Through this study, an automatic reconstruction system of 2D mosaic scene was created. For instance, these systems can be applied to the mapping of specific areas in a military context. The study led to several reconstruction methods
that were applied to pictures taken from a camera on board of a drone. Actually, two methods were designed. The exhaustive one aims at achieving the best possible reconstruction by optimizing the projection compromise while the sequential
method proves the lowest computational time which can be used to obtain a realtime application.
In order to project the pictures on the same reference plan, matches must be found between the two considered
pictures sampled from the video sequence. The matches are computed on a set of points of interest that provide very specific and pertinent information. In this specific case of a video sequence, a first approach by the KLT algorithm that relies on a
tracking of the points of interest among close pictures was tested. The algorithm offers very significant performances in
terms of execution time since it makes the assumption that the points of interest did not vary much from a picture to another. The algorithm is almost 5x faster than the SIFT matching which relies on descriptors computed on the whole pictures.
From these matches, the pictures can be projected and fused on the same plan. In this context, different smart approaches exist. To mean the pixels’ values is not efficient enough in terms of exposure or noticeable edges. The wavelet
transform enables to reduce the exposure issue but requires a high computational time due to the computation of an exponential function. The noticeable edges can be smoothed by averaging the pixels and applying a hanning window (feathering
approach) which offers the best compromise in terms of viewing quality in this case of application (Table 1 & Figure 11).
The matches are expressed by bijective transformations (homographies). The projection being made for an important number of pictures, and based on important sets of matched points of interest, a larger compromise can be made on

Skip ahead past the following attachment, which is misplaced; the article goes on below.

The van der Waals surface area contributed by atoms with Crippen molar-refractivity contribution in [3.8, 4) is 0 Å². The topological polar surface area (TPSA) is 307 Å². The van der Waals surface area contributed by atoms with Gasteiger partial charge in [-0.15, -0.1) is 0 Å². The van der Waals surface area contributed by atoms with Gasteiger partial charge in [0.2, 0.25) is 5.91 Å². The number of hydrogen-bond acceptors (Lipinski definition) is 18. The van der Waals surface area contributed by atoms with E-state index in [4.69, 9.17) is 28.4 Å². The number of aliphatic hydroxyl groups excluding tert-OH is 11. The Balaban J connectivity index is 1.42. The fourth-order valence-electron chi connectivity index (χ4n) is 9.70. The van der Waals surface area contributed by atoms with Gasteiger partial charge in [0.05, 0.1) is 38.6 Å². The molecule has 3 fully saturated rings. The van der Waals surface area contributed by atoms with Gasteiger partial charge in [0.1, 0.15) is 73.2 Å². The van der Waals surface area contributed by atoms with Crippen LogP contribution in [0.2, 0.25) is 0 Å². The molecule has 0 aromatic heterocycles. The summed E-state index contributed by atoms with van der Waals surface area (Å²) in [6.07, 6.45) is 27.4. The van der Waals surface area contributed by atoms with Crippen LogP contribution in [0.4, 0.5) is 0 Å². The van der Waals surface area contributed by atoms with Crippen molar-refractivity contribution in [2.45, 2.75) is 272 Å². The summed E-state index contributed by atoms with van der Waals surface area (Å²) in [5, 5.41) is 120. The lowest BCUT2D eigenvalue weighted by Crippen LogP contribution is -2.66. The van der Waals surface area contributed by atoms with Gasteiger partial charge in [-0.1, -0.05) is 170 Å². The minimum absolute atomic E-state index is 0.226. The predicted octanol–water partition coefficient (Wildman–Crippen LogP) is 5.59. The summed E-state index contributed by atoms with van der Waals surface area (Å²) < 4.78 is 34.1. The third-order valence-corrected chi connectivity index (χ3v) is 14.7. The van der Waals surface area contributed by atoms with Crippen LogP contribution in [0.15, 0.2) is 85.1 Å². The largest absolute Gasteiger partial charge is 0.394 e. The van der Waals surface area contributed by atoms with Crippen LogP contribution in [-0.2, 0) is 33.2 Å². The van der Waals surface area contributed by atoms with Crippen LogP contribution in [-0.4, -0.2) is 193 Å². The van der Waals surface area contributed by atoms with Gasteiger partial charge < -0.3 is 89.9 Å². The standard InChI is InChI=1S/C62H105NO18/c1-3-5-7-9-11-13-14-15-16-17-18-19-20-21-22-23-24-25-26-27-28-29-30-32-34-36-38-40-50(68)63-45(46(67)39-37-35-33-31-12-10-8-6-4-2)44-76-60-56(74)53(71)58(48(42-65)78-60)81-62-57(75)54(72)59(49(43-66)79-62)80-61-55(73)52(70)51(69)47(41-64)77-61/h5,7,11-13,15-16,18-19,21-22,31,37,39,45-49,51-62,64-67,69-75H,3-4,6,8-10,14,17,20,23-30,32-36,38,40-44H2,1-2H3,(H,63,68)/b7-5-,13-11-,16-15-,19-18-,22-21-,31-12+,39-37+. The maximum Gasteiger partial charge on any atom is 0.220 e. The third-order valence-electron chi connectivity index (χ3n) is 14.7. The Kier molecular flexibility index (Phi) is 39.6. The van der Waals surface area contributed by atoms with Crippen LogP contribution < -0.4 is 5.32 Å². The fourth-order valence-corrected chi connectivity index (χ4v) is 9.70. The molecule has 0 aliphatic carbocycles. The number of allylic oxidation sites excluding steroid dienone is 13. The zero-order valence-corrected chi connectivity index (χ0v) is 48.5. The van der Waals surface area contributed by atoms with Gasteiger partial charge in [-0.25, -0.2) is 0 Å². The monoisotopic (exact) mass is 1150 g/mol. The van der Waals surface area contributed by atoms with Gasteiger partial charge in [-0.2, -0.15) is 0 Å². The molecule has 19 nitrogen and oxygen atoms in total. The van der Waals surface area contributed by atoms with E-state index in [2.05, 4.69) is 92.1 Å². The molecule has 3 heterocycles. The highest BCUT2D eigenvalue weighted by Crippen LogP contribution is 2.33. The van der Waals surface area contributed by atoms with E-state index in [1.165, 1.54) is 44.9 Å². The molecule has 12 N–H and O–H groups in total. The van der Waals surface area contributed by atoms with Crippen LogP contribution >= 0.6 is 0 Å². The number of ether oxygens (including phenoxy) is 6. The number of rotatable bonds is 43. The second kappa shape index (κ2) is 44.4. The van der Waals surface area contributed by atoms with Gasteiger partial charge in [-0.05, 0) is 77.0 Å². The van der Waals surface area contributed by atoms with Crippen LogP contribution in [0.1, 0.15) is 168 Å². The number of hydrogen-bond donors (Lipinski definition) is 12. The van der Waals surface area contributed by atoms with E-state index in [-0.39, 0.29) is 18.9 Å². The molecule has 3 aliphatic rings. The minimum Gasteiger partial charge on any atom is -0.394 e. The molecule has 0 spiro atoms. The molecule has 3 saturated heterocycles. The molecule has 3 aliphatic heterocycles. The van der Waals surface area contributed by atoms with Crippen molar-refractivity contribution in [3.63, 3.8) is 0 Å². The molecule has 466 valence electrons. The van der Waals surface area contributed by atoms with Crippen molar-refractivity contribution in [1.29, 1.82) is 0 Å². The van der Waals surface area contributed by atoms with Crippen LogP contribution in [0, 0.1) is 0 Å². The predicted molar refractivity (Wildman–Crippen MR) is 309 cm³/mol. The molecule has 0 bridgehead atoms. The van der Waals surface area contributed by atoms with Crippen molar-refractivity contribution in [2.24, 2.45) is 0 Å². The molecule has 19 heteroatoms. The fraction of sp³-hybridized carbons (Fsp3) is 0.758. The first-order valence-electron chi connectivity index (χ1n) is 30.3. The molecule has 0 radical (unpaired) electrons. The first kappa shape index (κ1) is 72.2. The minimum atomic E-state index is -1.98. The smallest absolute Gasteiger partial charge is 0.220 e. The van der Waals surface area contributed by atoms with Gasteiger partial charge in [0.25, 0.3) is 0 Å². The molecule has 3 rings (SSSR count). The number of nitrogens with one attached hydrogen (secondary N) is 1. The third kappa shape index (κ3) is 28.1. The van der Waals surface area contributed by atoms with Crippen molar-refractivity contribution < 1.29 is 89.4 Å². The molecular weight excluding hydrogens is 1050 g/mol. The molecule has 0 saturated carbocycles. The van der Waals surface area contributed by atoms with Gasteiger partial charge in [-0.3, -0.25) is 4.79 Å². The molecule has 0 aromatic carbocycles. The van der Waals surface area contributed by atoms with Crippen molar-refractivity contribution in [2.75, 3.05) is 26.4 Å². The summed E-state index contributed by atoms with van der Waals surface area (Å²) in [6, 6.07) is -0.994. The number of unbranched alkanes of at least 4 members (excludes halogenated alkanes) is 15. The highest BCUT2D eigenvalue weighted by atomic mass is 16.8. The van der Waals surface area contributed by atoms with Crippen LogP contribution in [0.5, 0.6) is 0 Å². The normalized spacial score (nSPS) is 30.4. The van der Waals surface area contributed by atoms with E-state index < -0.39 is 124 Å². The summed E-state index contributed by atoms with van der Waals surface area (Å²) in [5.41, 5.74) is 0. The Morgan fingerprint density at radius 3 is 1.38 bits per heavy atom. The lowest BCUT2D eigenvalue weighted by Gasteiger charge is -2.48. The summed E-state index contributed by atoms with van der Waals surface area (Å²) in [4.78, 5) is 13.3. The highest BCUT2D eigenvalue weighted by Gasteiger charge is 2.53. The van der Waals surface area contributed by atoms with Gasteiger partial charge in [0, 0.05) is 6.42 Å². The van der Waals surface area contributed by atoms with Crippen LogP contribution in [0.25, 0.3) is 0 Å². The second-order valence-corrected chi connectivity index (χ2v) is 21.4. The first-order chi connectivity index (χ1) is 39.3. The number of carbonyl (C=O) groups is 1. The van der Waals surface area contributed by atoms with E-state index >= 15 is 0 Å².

all the homographies before projection. An optimization based on the LevenbergMarquardt algorithm was implemented to
aim at the best compromise in terms of matching. This optimization is really efficient with exhaustive matching information and enhances the reconstruction performances by reducing the reconstruction error and thus providing a clearer
reconstructed scene. Note that the projection could be greatly optimized by the knowledge of the camera device’s position
when the picture is taken. In the chosen case of video sequence taken from an unmanned aircraft system (drone), such information can be provided by GPS data or onboard IMU.
A MATLAB and C/C++ toolbox containing all the matching, optimization and fusion methods presented was
created. Actually the 2D mosaic reconstruction is mainly used in realtime. In this study, the context of pictures taken by a
drone was treated, nevertheless, it is now relatively easy to generate a panoramic view of a scene using a personal camera
or Smartphone. The only condition is that the user slowly and horizontally moves his device. In a few years, such personal
devices will probably be able to generate panoramic scenes regardless of the moving direction.
References
[1] – B. D. Lucas and T. Kanade. “An Iterative Image Registration Technique with an Application to Stereo Vision”, International Joint
Conference on Artificial Intelligence, 1981, pp. 674–679.
[2] – C.Tomasi and T. Kanade. “Detection and Tracking of Point Features”, Carnegie Mellon University Technical Report CMUCS91132, April 1991.
[3] – J. Shi and C. Tomasi, “Good features to track,” in IEEE Computer Society Conference on Computer Vision and Pattern Recognition (CVPR’94), (Seattle), pp. 593–600, IEEE Computer Society, June 1994.
[4] – D. G. Lowe, “Distinctive Image Features from ScaleInvariant Keypoint”,
2004, pp. 91110.
[5] – M. A. Fischler and R. C. Bolles. “Random Sample Consensus: A Paradigm for Model Fitting with Applications to Image Analysis
and Automated Cartography”. Comm. of the ACM 24 (6), June 1981, pp. 381–395.
[6] – K. Levenberg, “A Method for the Solution of Certain NonLinear Problems in Least Squares”. Quarterly of Applied Mathematics 2,
1944, pp. 164–168.
[7] – M. Heng, J. Chuanying, L. Shuang, “Multisource Image Fusion Based on Wavelet Transform”, International Journal of Information Technology, Vol. 11, N° 7, 2005.